Ag societies gearing up for the summer — and beyond

Summer may seem like a long way off but across the province, tens of thousands of volunteers are gearing up for the annual frenzy of festivals and summer events.

“All indications from our members are that they’re prepared, ready to go, and do what they normally do for their communities in 2018,” said Tim Carson, chief executive officer of the Alberta Association of Agricultural Societies. “There’s obviously some questions around the upcoming provincial budget and whether or not they’ll continue to find the support that they’ve enjoyed for many decades.”

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Last year, a review of government spending resulted in an agonizingly long delay before the province approved an $8.67-million grant for ag societies. Funds that normally flowed in early summer didn’t receive official approval until September. That money supports events put on by the province’s 284 primary ag societies, and also provides operating funds for a wide range of community facilities.

“We have a study from 2009 that shows our primary ag societies generate more than $44 million in revenues annually,” said Carson. “The investment of the $8.67 million into these community groups is multiplied tremendously, not to mention the value these organizations bring to their communities.

“The last numbers that we have are that more than 65,000 volunteers are involved and they invest more than 640,000 hours annually. It’s much bigger than most people understand.”

It’s also changing — in a good way.

The association held its annual convention last month, and once again there were some very positive signs.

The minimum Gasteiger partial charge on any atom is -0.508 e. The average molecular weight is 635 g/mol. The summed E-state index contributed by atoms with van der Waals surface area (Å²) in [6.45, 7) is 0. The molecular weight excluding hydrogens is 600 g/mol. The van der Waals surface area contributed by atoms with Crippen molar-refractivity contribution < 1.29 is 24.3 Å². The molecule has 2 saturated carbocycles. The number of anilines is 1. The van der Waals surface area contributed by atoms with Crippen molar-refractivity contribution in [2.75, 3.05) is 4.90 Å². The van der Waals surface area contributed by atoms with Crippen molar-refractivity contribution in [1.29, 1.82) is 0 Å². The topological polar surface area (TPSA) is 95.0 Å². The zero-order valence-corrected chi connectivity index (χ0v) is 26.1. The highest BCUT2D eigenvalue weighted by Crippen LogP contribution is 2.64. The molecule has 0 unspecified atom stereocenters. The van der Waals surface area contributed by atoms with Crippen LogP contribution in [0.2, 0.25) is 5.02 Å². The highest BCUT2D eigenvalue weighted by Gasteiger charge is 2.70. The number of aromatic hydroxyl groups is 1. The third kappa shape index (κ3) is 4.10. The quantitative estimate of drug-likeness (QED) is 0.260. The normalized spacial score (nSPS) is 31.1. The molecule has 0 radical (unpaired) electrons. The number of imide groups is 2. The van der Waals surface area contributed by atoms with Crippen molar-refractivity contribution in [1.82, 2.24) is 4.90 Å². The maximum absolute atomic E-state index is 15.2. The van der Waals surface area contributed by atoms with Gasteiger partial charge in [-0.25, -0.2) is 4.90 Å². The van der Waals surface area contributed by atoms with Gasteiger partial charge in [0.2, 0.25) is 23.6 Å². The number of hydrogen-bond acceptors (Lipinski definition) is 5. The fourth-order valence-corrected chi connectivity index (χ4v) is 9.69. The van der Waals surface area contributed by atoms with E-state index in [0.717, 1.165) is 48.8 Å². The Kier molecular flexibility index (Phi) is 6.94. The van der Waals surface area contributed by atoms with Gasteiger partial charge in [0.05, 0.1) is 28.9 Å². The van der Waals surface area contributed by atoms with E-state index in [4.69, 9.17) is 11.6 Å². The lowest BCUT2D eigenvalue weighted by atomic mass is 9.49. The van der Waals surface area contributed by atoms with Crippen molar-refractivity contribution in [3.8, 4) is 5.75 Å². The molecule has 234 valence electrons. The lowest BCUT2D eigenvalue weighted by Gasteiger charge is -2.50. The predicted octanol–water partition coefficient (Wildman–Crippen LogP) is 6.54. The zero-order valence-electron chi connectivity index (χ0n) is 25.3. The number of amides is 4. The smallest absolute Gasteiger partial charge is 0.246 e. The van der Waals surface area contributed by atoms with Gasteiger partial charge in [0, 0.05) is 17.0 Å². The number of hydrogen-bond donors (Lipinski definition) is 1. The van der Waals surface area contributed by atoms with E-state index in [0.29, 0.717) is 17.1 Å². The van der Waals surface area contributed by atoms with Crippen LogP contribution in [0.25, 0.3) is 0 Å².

“We’re watching the age demographics of members, particularly the ones that are coming to our conventions, and the average age is decreasing steadily,” said Carson. “We’re seeing that changing of the guard, if you will.”

The convention, like the societies themselves, offers a whirlwind of activities with a host of diverse how-to sessions on topics such as business plans and financial management; how to communicate effectively with volunteers; reducing energy costs (an item that has taken on new-found importance because of carbon taxes); employing cyber security; and even a session on how to bring millennials into a volunteer organization.

The latter is something that many ag societies in the province are already doing well, said Carson.

“We’re seeing there is an influx of younger people and young families who are getting involved in their communities and finding that value of community,” he said.

There’s a counterintuitive factor at play in this regard.

The media — both the traditional version and social media — are full of stories about how people are spending way too much time on Facebook, Instagram, and Twitter. But many young people, especially young families, are becoming active in ag societies because they offer a chance to interact with people face to face, said Carson.

“The opportunity to be engaged with your neighbour is one of the vital roles that our ag societies provide,” he said. “It’s that touchpoint, that catalyst for community engagement and understanding that there is a greater role for us to play not only in our communities, but in society in general.”

And younger people are not only lending a hand but offering new ideas on how to freshen up fairs and other events.

“We’re seeing that transition of ag societies from where they’ve been successful in the past to where they’re going to be successful in the future,” said Carson.

A list of ag societies and upcoming events can be found at the Alberta Association of Agricultural Societies website.

About the author

Editor

Glenn Cheater is a veteran journalist who has covered agriculture for more than two decades. His mission is to showcase the ideas, passions, and stories of Alberta farmers and ranchers.

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